Skip Navigation

Local Customs You've Found Strange/Interesting...

Travel Forums General Talk Local Customs You've Found Strange/Interesting...

Page

Last Post

11. Posted by julesfsmit (Full Member 1 posts) 7y

hi there!

I've been travelling to many different countries but one of the strangest cultural traditions I have found is actually in my home country, South Africa. And this tradition occurs with certain women in the Western Cape, predominantly the Cape Coloured culture. Some women have their front teeth removed and this is known in laymen's terms as a "passion gap". It's not 100% certain what the reason is for this drastic bit of dental work, there are many speculations as I'm sure you can imagine from the nickname given! However, I think it is generally meant to increase their attractiveness to men. Oh yes, and other people say it could be due to lots of tooth decay, but I prefer deducting my own conclusions from the nickname!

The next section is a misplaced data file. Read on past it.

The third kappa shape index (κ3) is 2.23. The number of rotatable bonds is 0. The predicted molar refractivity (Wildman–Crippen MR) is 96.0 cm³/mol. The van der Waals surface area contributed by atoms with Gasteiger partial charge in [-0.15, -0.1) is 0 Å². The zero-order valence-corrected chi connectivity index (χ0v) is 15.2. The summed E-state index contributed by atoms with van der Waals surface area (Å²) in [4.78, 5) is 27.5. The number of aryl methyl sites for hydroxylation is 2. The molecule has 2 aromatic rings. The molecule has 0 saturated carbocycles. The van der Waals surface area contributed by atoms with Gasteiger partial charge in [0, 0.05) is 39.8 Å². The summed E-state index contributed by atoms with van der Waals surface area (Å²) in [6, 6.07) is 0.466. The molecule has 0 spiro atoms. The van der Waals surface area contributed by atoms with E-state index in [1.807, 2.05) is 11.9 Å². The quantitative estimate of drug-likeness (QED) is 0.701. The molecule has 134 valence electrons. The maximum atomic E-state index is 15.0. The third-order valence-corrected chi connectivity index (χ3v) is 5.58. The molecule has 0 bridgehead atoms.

See the definition below from a medical journal that I found online:

'Passion gap' - a term used in the western Cape Province for removal of the top four incisor teeth, a practice widespreadamong members ot the Cape Coloured community

[ Edit: Edited on 08-Sep-2009, at 06:39 by julesfsmit ]

12. Posted by Calcruzer (Moderator 1989 posts) 7y

In Brasil, it is common for everyone to go to the beach at midnight on December 31st and toss gifts (offerings) into the water (in a deep portion of the ocean). If the gifts drift out to sea, then the belief is that they are being accepted and the next year will go well for you, while if the gifts all come directly back to shore, then it means that the gifts are possibly not perfect and that the next year may or may not go so well).